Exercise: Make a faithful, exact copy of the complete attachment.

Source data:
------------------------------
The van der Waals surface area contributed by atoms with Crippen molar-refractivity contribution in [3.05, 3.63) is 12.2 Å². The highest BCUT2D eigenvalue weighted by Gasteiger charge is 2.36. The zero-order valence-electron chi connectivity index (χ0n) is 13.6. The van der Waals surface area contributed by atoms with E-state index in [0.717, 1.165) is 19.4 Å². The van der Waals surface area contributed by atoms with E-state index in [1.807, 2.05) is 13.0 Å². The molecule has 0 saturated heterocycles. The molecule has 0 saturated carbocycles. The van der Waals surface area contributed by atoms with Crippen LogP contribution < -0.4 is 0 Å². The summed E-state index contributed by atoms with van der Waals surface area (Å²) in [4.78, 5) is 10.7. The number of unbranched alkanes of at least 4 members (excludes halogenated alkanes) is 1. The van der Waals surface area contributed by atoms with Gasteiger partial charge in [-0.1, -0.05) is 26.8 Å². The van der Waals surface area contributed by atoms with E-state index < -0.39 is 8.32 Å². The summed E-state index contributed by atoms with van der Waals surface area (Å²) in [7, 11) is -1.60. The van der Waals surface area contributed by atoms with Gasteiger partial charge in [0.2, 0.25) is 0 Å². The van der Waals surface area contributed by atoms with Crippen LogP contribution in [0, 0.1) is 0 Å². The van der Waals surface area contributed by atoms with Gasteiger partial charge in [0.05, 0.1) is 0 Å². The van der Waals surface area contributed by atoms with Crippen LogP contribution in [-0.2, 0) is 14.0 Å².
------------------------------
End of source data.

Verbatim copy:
The van der Waals surface area contributed by atoms with Crippen molar-refractivity contribution in [3.05, 3.63) is 12.2 Å². The highest BCUT2D eigenvalue weighted by Gasteiger charge is 2.36. The zero-order valence-electron chi connectivity index (χ0n) is 13.6. The van der Waals surface area contributed by atoms with E-state index in [0.717, 1.165) is 19.4 Å². The van der Waals surface area contributed by atoms with E-state index in [1.807, 2.05) is 13.0 Å². The molecule has 0 saturated heterocycles. The molecule has 0 saturated carbocycles. The van der Waals surface area contributed by atoms with Crippen LogP contribution < -0.4 is 0 Å². The summed E-state index contributed by atoms with van der Waals surface area (Å²) in [4.78, 5) is 10.7. The number of unbranched alkanes of at least 4 members (excludes halogenated alkanes) is 1. The van der Waals surface area contributed by atoms with Gasteiger partial charge in [-0.1, -0.05) is 26.8 Å². The van der Waals surface area contributed by atoms with E-state index < -0.39 is 8.32 Å². The summed E-state index contributed by atoms with van der Waals surface area (Å²) in [7, 11) is -1.60. The van der Waals surface area contributed by atoms with Gasteiger partial charge in [0.2, 0.25) is 0 Å². The van der Waals surface area contributed by atoms with Crippen LogP contribution in [0, 0.1) is 0 Å². The van der Waals surface area contributed by atoms with Gasteiger partial charge in [0.05, 0.1) is 0 Å². The van der Waals surface area contributed by atoms with Crippen LogP contribution in [-0.2, 0) is 14.0 Å².